Saturday, August 01, 2009
There's a new drama going on at the Takoma Theatre, but its not the theatrical kind. The Takoma Theatre Conservancy is pitted against Milton McGinty, the building's long-time owner, over the future of the Theater as either an arts/cultural center or an apartment building. The Conservancy has been raising funds for the purchase and maintenance of the theater, but McGinty maintains that it is not for sale. Can a preservationists force an owner to sell property? It would give "hostile takeover" new meaning.
The theater, located on the corner of 4th and Butternut Streets in Takoma Park, DC, was built in 1923. Architect John J. Zink designed The Takoma and many other theaters in the DC area, including The Uptown and The Atlas Center for the Performing Arts, which still serve DC neighborhoods. The DC Historic Preservation Review Board (HPRB) designated the building as an historic site.
In February 2007, McGinty submitted a request to the HPRB to raze the building, with plans to replace it with an office building. The Takoma Theatre Conservancy formed in opposition to the application, leading to the HPRB denial of the request to raze the building. McGinty is now working with architect Paul Wilson to design a five-story apartment building. The design would maintain only the facade and marquee of the original building, and include a new 100-seat theater on the first floor. McGinty and his architect discussed the plans on July 30th at the theater and are hoping to submit it for HPRB review in September.
Having prevented the Theater's destruction in 2007, the Conservancy now seeks to preserve the structure and use it for a community-based art and cultural center to contribute to the revitalization of the Takoma area. Renovation and purchasing costs have been estimated at $6.9 million, with $1 million a year needed to support programming. Nevertheless, the group is confident that they'll be able to obtain grants and funds needed to convert the building; even now they are in the middle of a fundraiser for building acquisition and rental.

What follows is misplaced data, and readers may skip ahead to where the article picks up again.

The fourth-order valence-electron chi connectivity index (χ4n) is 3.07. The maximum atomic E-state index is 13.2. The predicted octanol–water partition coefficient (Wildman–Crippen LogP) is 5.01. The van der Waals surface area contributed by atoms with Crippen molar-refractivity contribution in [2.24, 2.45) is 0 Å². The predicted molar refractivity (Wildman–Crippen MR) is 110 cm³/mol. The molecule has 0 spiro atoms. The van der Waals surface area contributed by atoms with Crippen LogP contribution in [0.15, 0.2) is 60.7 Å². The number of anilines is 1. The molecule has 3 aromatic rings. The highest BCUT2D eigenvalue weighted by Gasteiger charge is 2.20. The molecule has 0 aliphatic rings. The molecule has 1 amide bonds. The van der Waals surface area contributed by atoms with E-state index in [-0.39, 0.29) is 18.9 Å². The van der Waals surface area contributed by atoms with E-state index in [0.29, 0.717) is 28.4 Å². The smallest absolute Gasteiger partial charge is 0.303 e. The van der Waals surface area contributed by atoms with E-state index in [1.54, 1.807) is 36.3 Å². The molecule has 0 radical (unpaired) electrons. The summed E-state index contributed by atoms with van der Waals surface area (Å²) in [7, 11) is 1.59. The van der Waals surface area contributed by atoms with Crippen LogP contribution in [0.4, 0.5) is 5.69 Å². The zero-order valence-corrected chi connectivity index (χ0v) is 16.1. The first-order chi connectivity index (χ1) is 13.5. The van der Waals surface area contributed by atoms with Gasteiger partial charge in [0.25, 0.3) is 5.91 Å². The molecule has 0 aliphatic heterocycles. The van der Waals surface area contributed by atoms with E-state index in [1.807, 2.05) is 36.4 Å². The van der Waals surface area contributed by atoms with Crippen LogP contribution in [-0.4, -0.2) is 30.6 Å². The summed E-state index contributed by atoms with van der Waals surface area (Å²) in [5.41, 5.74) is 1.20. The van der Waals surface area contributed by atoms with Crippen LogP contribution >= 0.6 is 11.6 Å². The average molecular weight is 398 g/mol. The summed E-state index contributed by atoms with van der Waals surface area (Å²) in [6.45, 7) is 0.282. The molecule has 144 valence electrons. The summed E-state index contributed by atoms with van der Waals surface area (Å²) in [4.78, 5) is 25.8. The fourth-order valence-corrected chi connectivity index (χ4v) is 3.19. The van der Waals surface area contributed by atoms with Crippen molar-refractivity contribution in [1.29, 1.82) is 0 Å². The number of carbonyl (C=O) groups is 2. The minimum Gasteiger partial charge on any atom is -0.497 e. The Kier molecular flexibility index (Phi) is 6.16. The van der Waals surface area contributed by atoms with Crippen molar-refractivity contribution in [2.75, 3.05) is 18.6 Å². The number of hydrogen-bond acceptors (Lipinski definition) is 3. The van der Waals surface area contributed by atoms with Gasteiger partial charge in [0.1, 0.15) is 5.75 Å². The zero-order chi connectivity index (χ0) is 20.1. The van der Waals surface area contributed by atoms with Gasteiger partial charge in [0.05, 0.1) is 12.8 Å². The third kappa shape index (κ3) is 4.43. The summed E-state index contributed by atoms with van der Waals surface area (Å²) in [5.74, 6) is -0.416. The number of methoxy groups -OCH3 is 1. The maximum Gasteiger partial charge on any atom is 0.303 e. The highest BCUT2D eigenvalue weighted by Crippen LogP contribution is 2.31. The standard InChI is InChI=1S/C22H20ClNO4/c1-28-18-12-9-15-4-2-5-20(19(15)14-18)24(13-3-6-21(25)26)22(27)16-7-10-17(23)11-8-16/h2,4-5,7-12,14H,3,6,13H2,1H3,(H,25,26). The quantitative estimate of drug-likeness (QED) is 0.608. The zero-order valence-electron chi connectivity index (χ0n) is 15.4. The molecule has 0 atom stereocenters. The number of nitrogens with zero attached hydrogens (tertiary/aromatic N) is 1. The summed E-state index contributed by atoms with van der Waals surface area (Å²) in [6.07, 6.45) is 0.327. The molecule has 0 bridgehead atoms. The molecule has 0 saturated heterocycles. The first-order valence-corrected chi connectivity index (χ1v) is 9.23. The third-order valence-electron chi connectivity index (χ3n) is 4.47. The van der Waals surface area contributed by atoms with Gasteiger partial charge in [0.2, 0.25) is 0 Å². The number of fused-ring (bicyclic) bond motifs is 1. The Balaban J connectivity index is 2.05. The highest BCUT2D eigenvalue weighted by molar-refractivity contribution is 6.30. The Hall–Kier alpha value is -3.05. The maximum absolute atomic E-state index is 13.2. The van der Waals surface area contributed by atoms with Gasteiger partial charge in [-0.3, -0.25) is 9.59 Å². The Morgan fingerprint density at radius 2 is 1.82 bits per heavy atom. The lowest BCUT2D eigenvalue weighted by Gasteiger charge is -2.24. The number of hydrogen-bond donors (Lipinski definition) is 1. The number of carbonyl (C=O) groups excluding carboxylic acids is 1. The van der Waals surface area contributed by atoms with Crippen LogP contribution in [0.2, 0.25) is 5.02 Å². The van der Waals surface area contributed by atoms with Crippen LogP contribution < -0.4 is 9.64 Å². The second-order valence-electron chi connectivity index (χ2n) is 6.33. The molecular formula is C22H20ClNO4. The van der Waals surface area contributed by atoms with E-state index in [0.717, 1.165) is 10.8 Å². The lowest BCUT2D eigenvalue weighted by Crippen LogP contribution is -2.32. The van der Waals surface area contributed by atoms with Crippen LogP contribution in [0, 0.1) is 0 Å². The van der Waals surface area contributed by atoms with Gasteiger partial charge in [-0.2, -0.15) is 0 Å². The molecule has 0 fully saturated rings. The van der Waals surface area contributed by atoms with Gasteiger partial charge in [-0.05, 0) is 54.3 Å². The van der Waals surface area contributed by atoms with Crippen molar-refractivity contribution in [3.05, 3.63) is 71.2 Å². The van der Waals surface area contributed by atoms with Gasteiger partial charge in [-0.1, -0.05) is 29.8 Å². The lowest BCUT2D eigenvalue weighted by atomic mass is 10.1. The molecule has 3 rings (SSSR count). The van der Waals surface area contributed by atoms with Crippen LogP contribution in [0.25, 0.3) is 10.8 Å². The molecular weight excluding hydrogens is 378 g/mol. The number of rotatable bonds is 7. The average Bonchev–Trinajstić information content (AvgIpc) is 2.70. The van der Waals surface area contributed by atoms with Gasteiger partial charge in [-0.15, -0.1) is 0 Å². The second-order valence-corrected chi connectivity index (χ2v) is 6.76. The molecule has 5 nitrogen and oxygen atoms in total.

So that's a wrap? Maybe not. McGinty placed the property in a family trust to prevent a sale and asserts that he never has - and never will - consider a sale (though at least one news article contradicts that.)
McGinty's decision to build the apartments hinged on his unsuccessful attempt to run the Theatre as an active venue for plays and shows that challenged racial biases. Apparently, the 500-seat theatre rarely filled more than 50 of them. McGinty chides the community as unsupportive and reactionary. In the 11 years he produced plays, McGinty claims that no one from the "Takoma Park area" introduced themselves or offered to help; only now that they want to preserve the theater do they acknowledge his work. "Everyone applauds me, but nobody ever came."
The building appraisal in 2006 concluded the community could not support a theater, so McGinty moved along with the apartment building design and intends to make it work within the constraints of the HPRB; though he told his architect to design the very best building he could and then to worry about HPRB standards.
The battle of wills continues in Takoma. The next act will take them back before the HPRB. Will the HPRB side with McGinty this time or will the Conservancy manage to secure a repeat performance?
*Picture by Loretta Neumann of the Takoma Theatre Conservancy.